better than was generally available before, but retain the
ability for law enforcement, when authorized, to access encrypted
communications or files.  It was hoped that this would satisfy
the interests of both sides and relieve the growing tension.

But Clipper has problems.  In order to provide
better-than-commonly-available encryption, a classified
encryption algorithm is used that must be embedded in hardware to
be protected from disclosure.  Software vendors want a software
solution.  The classified algorithm stirs suspicion: Is it really
as good as claimed, or does it have special trap doors?  Despite
the early years of controversy, much of the public has come to
trust DES to an extent that any other algorithm that has not
undergone many years of public scrutiny will not be acceptable.

And the Clipper form of key escrow, which we will henceforth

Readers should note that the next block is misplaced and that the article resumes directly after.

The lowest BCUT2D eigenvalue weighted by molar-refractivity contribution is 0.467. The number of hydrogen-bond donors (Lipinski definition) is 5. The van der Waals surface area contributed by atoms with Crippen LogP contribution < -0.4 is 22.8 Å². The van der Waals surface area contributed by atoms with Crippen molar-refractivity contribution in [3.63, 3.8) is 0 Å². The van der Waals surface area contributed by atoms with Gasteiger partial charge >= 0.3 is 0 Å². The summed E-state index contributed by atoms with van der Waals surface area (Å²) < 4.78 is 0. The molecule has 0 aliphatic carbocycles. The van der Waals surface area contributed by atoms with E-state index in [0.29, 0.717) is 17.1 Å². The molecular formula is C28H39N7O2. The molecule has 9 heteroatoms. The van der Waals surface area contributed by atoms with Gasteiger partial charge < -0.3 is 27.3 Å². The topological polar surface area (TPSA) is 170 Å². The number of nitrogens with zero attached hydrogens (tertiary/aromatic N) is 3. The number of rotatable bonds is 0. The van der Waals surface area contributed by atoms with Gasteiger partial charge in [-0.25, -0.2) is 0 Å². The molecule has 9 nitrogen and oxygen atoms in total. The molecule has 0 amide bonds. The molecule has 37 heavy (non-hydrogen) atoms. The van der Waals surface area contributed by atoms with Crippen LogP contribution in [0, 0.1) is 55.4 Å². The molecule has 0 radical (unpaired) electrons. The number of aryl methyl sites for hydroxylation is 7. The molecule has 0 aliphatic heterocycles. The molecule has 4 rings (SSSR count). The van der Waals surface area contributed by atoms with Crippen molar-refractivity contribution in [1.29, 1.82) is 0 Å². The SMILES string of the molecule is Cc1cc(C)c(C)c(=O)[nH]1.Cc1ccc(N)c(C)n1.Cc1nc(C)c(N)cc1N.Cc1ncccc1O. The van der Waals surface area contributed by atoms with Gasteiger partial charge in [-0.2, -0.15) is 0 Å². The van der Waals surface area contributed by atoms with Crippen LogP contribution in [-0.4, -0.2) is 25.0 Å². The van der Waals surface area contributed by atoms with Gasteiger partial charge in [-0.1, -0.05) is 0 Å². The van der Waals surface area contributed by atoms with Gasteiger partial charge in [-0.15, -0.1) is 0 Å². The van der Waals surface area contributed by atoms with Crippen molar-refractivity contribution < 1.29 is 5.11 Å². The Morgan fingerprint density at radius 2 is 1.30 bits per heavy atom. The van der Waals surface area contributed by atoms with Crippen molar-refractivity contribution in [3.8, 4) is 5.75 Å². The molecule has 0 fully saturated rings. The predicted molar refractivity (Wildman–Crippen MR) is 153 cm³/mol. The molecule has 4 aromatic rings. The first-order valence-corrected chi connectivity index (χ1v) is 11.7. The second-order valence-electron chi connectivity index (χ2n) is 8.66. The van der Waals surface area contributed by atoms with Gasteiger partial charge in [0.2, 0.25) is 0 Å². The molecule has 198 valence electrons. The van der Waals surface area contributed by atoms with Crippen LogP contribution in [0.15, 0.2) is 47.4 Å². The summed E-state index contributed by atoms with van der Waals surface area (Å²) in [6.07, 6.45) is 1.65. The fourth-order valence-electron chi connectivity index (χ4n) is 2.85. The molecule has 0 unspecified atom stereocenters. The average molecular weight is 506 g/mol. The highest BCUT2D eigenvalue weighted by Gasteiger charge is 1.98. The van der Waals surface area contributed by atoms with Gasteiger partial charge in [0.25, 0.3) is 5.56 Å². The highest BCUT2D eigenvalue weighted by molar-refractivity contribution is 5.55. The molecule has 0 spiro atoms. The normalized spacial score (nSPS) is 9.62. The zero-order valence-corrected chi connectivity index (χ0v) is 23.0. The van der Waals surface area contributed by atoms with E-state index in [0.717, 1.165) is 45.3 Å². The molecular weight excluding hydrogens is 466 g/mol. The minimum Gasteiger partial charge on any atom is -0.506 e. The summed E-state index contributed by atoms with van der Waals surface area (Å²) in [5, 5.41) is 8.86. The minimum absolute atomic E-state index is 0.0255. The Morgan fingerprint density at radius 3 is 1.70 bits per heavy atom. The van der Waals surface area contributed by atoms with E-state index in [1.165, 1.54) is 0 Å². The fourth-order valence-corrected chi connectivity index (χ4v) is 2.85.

refer to as government key escrow, has problems of its own.  It
requires extensive government-controlled data bases of escrowed
keys.  Once the key for a hardware chip is revealed, that chip
could be compromised forever.  The government established a wide
variety of procedures to safeguard against abuse: two key escrow
centers so neither had the whole key, controls on who could
access the escrowed keys, and more, but concerns remained.

The biggest problem with government key escrow is that it does
nothing for the user or his or her employer.  While it ensures
that the government can always have access to a key to decrypt
communications or files, if a user loses his or her key,
government key escrow will not help. Any Marketing 101 class will
convince us that a product that does little or nothing for its
purchaser will not fare well in the marketplace.  Without a solid
market incentive, Clipper will likely be restricted to a segment
of the market driven mostly by mandatory government requirements.

Following Clipper s introduction last year, opposition by the